A port wine stain is typically treated with a pulse dye laser (PDL). It is important for your treating doctor to have experience treating port wine stains with a PDL because the power settings need to be adjusted depending on the area being treated as there is a risk of damaging the skin and causing scarring. Typically a few treatments are needed to significantly lighten the birthmark. In rare instances the port wine stain does not improve with laser therapy and surgical excision is recommended (should you want it). I recommend seeking care at a vascular birthmark center near you.
Mehdi Sina, MD
The gold standard for treating Port Wine Stains (PWS, aka capillary malformations) is a series of laser treatments. The laser targets the red pigment, and generally speaking, the younger a patient starts treatment, the better the outcome (our center starts treatment as early as 3-6 months of age). A Pulsed Dye Lasers (PDL) is most commonly used, but KTP and IPL can safely provide good results, too.
Special considerations exist. For instance, the further a PWS is from the heart, the more difficult it is to treat. Also, the more nodular a PWS is, the less likely it is to respond to PDL. In such cases, deeper penetrating lasers such as IPL and Nd:YAG may be needed.
One thing for every patient to keep in mind is that studies show that only 25% of lesions have complete clearing after multiple sessions. On one hand, it is sobering to know that many PWS cannot be fully erased; on the other, it is encouraging news that significant improvement is possible.
Best of luck to you.
The treatment of port wine stains involves us primarily of vascular lasers. Pulsed dye lasers are most commonly utilized such as the Vbeam. However, access to more than one wavelength is beneficial, and we will often employ a YAG laser for the deeper components. Some elements of a mature port wine stain such as bleps need to be handled by excision. Laser treatment of port wine stains is most effective when started early. One can expect requiring several sessions.
This laser if commonly called the V BEam and is one of the best ways to treat flat birthmarks....
You may require anywhere between 4-12 sessions, depending on the location, size, and skin colour. Some PWS (port wine stain birthmarks) fade more quickly than others. At Westside Dermatology, we often combine different lasers for different port wine stains, including a v beam , 755 alex or long pulse 1064 Nd Yag for blebs and thicker lesions
Hope that helps, regardsDr Davin LimDermatologist, Cosmetic and Laser Brisbane, AUSTRALIA
Thank you for your question. There are various ways to remove birthmarks, depending on its etiology. For example, a birthmark caused due to a vascular problem needs a completely different treatment than a birthmark such as a mole. More often than not, vascular birthmarks need to have some form of laser treatment. They can require more, but a laser is generally a minimum. Other birthmarks such as a mole, can be excised in the office with relative ease. The size and location will determine the final outcome. A photograph always helps but there is no substitute for and in person physical examination. Make sure you visit with a board certified plastic surgeon for the best outcomes.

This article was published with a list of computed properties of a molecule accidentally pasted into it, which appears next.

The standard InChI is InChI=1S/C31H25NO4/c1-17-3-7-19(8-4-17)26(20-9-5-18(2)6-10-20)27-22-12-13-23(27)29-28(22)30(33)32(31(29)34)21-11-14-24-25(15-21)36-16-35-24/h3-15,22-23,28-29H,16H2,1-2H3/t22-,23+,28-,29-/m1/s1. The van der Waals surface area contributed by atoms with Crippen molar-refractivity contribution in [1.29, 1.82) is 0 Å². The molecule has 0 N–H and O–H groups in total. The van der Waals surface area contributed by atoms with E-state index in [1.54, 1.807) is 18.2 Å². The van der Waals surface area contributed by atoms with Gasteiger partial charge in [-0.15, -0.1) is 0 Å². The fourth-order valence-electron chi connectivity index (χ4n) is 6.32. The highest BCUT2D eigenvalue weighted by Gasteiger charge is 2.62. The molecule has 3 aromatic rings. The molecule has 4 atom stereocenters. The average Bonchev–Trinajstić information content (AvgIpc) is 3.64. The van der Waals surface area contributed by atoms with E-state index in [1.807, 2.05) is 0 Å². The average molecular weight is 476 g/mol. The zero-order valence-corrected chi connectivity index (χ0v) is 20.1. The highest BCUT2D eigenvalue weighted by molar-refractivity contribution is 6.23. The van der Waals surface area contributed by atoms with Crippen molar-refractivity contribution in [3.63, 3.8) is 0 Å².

The best way to remove this type of birthmark is a pulsed dye laser. This type of laser targets the red pigment of the blood, targeting the stain and not the skin.
The pulsed dyle laser, PDL, is the most recommended to treat this vascular malformation that can occur anywhere on the body. The most frequent site prompting clinical treatment is along any of three facial distributions. The number of treatments range from 1-several depending on the composition of each individual lesion as there are a variety of depths that these anomalous vessels may be located. Average treatment sessions required in my experience are 3-5. Patient discomfort can be improved by using topical anesthesia and the clinical results well balance the discomfort experienced during the procedure. Topical cryogen is now used in most technologies allowing for greater comfort and tolerability.
The pulsed dye laser is generally regarded as the most effective laser to remove these difficult birthmarks. Other lasers which can be used are intense pulsed light devices (IPL), KTP, Nd:YAG. Generally, 7 - 8 treatments are needed to get about 75 - 80% fading of the port wine stain. The closer the port wine stain is to the heart the better the treatment usually is. For example, face PWS have a better response than those on the arms or legs. I recommend using a cooling device with the laser to minimize pain and complications. Cooling protects the epidermis (top layer of the skin) and allows the laser to be used more effectively. After treatment, the port wine stain will turn dark purple for 7 - 10 days. It is important to avoid sun exposure before and after the treatments. You need to wait until all bruising is resolved before repeating the laser.
Each laser wavelength targets a specific chromophore. For vascular birthmarks, we use a laser known as pulse-dye to target the red color in blood. This effectively removes the vascular birthmark. Although, the depth of the birthmark may be superficial or deep, the majority of these lesions can be removed with multiple sessions.
The best way to treat a port wine stain is with a pulsed dye laser. This type of laser specifically targets the red pigment of the blood, targeting the stain and not the skin.
Depending on the size and location of the port wine stain, you may need multiple treatments and you may be able to get close to 100% resolution.